Paul L. Caron

Wednesday, June 3, 2015

TIGTA: IRS Ignored Recommended Security Upgrades That Would Have Prevented Last Week's Hack Of 100,000 Taxpayer Accounts

ID TheftFollowing up on last week's post, GAO, TIGTA Warned Of IRS's Lax Computer Security For Years Before Hack Of 100,000 Taxpayer Accounts On IRS Website:  Washington Post, IRS Failed to Address Computer Security Weaknesses, Making Attack on 104,000 Taxpayers More Likely, Watchdog Says:

A government watchdog told lawmakers Tuesday that the Internal Revenue Service has failed to put in place dozens of security upgrades to fight cyberattacks, improvements he said would have made it “much more difficult” for hackers to gain access to the personal information of 104,000 taxpayers in the spring.

“It would have been much more difficult if they had implemented all of the recommendations we made,”  J. Russell George, the Treasury Inspector General for Tax Administration, told the Senate Finance Committee at a hearing on the data breach, which the IRS says was part of an elaborate scheme to claim fraudulent tax refunds.

George and IRS Commissioner John Koskinen also said the thieves are operating a worldwide criminal syndicate that originates not just in Russia but in many other countries. ...

Internet security for the IRS has been the inspector general’s top concern since 2011. His investigators audit the agency’s security systems every year and suggest improvements. For example, they are now auditing the effectiveness of the process for authenticating data when Americans file their tax returns.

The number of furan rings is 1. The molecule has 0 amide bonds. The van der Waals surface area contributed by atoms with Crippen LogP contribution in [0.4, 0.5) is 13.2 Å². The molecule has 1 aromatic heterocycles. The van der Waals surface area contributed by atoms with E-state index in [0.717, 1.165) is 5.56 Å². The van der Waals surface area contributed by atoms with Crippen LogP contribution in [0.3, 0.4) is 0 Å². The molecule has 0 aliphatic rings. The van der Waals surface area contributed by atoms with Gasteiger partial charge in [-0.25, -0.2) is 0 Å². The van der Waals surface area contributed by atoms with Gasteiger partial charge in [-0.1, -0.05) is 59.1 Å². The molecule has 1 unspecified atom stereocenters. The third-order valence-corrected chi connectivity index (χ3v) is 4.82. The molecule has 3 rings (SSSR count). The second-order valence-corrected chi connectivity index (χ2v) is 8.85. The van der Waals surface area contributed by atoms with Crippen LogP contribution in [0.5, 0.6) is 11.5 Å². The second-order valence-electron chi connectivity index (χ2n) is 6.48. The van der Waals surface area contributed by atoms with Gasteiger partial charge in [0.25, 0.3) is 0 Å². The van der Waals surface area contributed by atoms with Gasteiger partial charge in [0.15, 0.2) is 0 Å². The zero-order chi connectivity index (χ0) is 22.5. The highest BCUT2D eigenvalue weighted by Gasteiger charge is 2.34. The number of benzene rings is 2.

As of March, 44 of those upgrades had not been completed, including vital security patches, George said. Ten of the recommendations were made more than three years ago.

IRS News, Tax | Permalink


Mr. Wenzel: Fingerprinting and iris scans? Ain't gonna happen here. Religious and other civil liberties objections to such procedures would be litigated for the next 50 years.

Posted by: Old Hand | Jun 3, 2015 8:13:39 AM

It is my understanding the real problem is the IRS-IT refuses to upgrade to Microsoft Server and uses free Linux, which is easier to hack.

Posted by: Dale Spradling | Jun 3, 2015 7:32:39 AM

In Mexico, SAT (Mexican IRS) requires a one-time in-person visit so they can fingerprint you and take an iris scan. They then provide you with an e-token you can store on a USB or other media to digitialy sign your annual returns.

You don't need the e-token for monthly or quarterly filings - just for the annual.

Their entire online filing system is free and runs on Oracle. There is a wizard-basede version for end-users, and one with more features recommended only for tax experts.

Posted by: Doug Wenzel | Jun 3, 2015 5:58:27 AM